Friday, August 8, 2008

"Runner's High": Is There a Limit?

I've sort of written about this before. But it's come up again, as I'm currently reading Off the Deep End, a tale of a 45-year-old man's quest to qualify for the 2008 Olympics (sound familiar)?

One chapter he writes focuses on the physiology of the act. Looking at the average age of Olympic swimmers, society scoffs at the thought that a man (or woman) in his (or her) 40s is capable of the Herculean feats, the incomprehensible times posted by the world's fastest.

The point he makes is that beyond talent, desire, training, motivation, and opportunity, older athletes must be able to overcome the brainwashing effect of society's (especially western society's) collective beliefs regarding age and aging.

And I have one friend who is intent on qualifying for the Boston Marathon. For her, it's not really a matter of if so much as it is when. Right now she runs around a 10:30/mile marathon pace. To qualify for Boston, she'll have to run for like 8:20. Boston may be somewhat elite, but with enough hard work, she plans to achieve it.

Both these situations are strongly resonant for me.

Because I've been wondering just how fast I can run. I don't run fast, now. Maybe I'll never run fast, taken as an absolute measurement ('cause let's face it: right now a sub-9:00 mile is fast for me).

But I have somehow been conditioned to think that my genetics hold me back. My legs are too short. My lungs aren't strong enough. My muscle fibers are all wrong.

In my mind, I've set a limit for myself, and am convinced that I am physiologically incapable of running any faster than, say, a 24:00 minute 5k.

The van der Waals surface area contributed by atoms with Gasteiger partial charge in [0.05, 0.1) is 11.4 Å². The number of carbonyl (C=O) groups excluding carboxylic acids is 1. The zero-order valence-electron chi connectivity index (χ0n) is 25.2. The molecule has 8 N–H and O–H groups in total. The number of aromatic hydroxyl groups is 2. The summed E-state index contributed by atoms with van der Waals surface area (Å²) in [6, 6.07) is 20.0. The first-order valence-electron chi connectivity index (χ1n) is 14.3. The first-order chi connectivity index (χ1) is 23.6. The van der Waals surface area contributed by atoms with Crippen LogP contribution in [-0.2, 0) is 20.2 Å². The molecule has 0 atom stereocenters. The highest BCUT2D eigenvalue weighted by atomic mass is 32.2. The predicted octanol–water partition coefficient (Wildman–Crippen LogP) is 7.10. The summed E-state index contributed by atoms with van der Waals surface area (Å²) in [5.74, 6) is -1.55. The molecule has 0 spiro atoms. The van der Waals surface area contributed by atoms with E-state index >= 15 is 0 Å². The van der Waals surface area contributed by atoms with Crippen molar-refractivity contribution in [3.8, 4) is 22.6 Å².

But what if I'm wrong?

It comes down to a question of limits. Once upon a time, running a mile in under 4 minutes was impossible. Once upon a time, swimming a 200 m fly in under 2 minutes was impossible. Once upon a time, qualifying for the Olympic swim team past the age of 40 was impossible. And the inherent socialization of "4 minutes, 4 laps of a track, perfect"; "200 meters, 2 minutes, perfect" was a barrier that had to be overcome before those things could be done. Not only did talent and training and genetics and opportunity and conditions and motivation all have to come together for the athletes who busted through those barriers; they also had to contend with an inculcated sense of the impossible, that what they wanted to do--or what they suspected they could do--was beyond the realm of human possibility.

Those things have all been done. Which leaves me wondering:

Are there any limits? Or is it all in my head?

On a somewhat related note, I've decided that my best chance for qualifying for the Olympics someday is to take up Olympic weightlifting.


  1. I feel special! :)

    About the "short legs" thing:

    I feel like shorter legs (I'm 5'3") give us an advantage when it comes to distance if not when it comes to speed because...Well, I'm not quite sure. My theory, though?

    I don't know if you read Nitmos' post on "prancing" while running, but it seems that the shorter the person the less inclined he/she is to lift his/her legs unnecessarily far off the ground. We have less "prancing" room so we expend less energy along the way (read: better endurance). Ideas?